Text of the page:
I had no complaints about the interior of the car. It was quite airy and provided ample legroom. But alas, I am short. I might not be the best judge of good legroom. The visibility was good, especially through the tall windshield. Not stellar out the back, because the soft top blocks a lot of what you can see, both while up and down. The HVAC system was controlled via dials (love dials), the controls minimalist and simple.
There was also the issue of image. In my mind’s eye, a Smart car is usually painted over with advertisements for laundromats, catering companies or florists. I associate it with a rolling billboard, and that’s not necessarily the image I would want to own.
Mercedes is aware that people who buy ForTwos are making a very explicit decision to do so. Nobody “accidentally” buys one of these things, because there are cars that are way cheaper with way more space and more power readily available.
The target demographic are urban dwellers who have a household income of about $100,000, we were told in a presentation. But those urban dwellers also can’t have any kids or a large pet, because a ForTwo won’t fit anything more than two people and some light weekend luggage.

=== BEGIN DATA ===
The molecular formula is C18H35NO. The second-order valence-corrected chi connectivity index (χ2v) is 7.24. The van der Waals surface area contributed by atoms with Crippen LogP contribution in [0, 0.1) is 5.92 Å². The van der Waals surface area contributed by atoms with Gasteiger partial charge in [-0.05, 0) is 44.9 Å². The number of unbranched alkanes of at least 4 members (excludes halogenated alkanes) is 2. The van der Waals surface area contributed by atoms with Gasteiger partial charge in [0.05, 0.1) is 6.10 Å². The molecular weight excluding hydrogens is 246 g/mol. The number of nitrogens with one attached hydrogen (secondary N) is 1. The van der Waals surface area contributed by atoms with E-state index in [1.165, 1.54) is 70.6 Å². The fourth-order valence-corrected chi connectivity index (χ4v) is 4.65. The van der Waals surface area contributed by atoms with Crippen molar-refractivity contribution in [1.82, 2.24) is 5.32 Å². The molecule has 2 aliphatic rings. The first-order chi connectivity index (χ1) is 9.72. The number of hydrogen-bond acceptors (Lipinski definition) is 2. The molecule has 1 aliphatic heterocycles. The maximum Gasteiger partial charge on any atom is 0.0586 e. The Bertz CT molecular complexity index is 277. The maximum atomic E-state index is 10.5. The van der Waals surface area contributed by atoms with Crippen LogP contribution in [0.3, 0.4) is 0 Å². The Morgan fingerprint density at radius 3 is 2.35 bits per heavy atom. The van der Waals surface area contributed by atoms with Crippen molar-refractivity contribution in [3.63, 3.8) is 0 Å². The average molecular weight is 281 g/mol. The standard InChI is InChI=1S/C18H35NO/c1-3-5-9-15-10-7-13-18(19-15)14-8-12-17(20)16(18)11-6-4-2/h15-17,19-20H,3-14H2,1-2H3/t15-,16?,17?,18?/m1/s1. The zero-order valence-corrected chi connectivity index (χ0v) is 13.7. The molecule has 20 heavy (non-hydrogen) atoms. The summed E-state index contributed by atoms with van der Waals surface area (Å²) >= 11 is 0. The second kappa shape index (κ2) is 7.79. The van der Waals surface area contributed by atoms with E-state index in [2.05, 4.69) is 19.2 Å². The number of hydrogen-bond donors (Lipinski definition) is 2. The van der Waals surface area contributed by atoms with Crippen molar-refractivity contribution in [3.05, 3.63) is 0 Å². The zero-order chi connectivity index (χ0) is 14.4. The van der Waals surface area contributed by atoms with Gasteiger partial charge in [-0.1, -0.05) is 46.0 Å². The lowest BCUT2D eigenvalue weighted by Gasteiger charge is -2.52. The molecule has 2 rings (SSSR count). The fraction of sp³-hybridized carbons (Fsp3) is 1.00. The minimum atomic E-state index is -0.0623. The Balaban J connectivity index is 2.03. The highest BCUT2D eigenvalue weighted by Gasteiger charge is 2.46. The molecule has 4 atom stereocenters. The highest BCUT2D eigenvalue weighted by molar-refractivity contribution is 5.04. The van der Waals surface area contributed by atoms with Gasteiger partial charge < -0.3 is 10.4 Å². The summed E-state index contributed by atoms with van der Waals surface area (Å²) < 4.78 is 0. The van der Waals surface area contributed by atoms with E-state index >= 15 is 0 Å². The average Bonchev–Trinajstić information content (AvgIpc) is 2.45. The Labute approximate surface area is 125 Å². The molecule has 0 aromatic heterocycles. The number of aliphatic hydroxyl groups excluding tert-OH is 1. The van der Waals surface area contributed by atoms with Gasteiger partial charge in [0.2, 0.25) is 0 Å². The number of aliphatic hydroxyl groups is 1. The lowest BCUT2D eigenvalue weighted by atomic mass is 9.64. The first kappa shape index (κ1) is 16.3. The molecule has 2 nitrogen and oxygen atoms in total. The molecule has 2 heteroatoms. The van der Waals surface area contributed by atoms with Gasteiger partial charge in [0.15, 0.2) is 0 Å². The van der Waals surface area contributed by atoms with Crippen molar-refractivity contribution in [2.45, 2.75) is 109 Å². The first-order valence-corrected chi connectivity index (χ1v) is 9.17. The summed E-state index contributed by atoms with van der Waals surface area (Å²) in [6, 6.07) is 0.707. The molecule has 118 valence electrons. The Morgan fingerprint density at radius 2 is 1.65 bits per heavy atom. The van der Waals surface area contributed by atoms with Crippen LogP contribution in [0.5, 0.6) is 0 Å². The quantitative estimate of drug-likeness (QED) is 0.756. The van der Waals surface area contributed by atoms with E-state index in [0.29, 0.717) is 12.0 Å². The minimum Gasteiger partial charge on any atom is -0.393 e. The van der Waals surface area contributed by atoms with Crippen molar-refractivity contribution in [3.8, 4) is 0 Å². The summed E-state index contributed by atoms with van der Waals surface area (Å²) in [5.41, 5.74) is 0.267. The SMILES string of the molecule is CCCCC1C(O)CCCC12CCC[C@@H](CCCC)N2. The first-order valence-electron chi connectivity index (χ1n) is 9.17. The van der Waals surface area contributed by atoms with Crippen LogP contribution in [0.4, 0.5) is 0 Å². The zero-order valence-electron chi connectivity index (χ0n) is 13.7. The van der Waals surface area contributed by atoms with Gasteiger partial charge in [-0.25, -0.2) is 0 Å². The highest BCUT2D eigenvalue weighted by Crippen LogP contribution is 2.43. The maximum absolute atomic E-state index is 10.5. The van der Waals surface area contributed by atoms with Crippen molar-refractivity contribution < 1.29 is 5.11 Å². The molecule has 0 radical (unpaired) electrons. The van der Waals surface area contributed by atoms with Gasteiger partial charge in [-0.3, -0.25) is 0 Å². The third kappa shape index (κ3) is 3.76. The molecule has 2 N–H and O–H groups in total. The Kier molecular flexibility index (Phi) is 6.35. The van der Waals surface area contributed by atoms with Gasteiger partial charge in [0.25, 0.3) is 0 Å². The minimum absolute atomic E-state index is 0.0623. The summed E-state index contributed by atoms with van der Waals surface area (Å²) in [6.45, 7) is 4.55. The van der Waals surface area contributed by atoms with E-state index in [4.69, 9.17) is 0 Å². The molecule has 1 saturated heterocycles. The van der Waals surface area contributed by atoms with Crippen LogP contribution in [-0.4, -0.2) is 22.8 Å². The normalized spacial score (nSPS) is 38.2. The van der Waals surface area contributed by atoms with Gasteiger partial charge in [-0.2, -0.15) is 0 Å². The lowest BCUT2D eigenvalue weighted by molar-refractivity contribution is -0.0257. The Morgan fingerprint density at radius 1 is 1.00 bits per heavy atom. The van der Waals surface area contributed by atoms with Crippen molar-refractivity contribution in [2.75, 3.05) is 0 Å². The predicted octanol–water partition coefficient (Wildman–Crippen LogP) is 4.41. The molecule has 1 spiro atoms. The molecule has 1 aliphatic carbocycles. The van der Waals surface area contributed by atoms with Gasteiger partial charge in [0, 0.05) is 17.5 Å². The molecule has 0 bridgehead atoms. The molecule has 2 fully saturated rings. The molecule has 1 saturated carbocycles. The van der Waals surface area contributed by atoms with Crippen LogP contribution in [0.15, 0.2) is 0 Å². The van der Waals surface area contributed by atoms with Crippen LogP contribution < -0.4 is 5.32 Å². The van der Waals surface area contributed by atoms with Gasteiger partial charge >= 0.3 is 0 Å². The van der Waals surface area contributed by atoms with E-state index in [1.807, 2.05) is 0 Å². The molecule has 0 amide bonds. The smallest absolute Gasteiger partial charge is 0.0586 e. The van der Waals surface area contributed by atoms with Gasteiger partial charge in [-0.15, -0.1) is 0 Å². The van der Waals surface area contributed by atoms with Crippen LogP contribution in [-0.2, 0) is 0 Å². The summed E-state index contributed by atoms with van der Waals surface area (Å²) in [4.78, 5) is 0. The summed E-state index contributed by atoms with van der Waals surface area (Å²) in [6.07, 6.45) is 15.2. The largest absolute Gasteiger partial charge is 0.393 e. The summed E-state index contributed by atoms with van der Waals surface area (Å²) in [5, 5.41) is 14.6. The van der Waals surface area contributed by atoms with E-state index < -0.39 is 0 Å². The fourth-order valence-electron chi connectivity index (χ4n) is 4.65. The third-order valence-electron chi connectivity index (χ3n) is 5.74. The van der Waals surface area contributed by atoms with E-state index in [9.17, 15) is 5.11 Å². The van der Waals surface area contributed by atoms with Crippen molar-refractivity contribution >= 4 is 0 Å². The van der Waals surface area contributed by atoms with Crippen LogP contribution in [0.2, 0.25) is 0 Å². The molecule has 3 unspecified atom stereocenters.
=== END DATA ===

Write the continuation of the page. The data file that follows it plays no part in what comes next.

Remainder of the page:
I’m actually more excited for the electric Smart ForTwo, which will be available next spring. I anticipate that an electric motor will eliminate the frustrating lack of low-end power and the meek DCT.
In all seriousness, what is stopping Smart from bumping out the engine compartment slightly and fitting a more potent cylinder in there? A Hayabusa motor, maybe, like all those crazy tuners do. You’d add a little bit of overall length, but I would think the extra power would be well worth it.
I have a radical suggestion. In a city car, keep the ForTwo’s shape and turning radius and engine placement, because those are fine. But instead of a five- or six-speed transmission, give it three gears max, each geared real tall, with a super beefy clutch. I’d love to test out something like that.
Following that logic, then, the ForTwo Cabrio is not really a “car” in my eyes—it’s more of an accessory. An accessory is something that more or less functions as an add-on to the rest of your getup. For the most part, the Cabrio cars pretty poorly.
Yet, I supposed I can see the logic in that. People living in a crowded metropolis like New York don’t use their cars very often at all. Most rely on public transportation. Which means that using a car to get places actually turns the act of driving into an event. Perhaps then you’re more willing to forgive the car’s shortcomings and focus instead on its parking and turning strengths.
The ForTwo is for a very specific person. I am not that person, and that’s okay.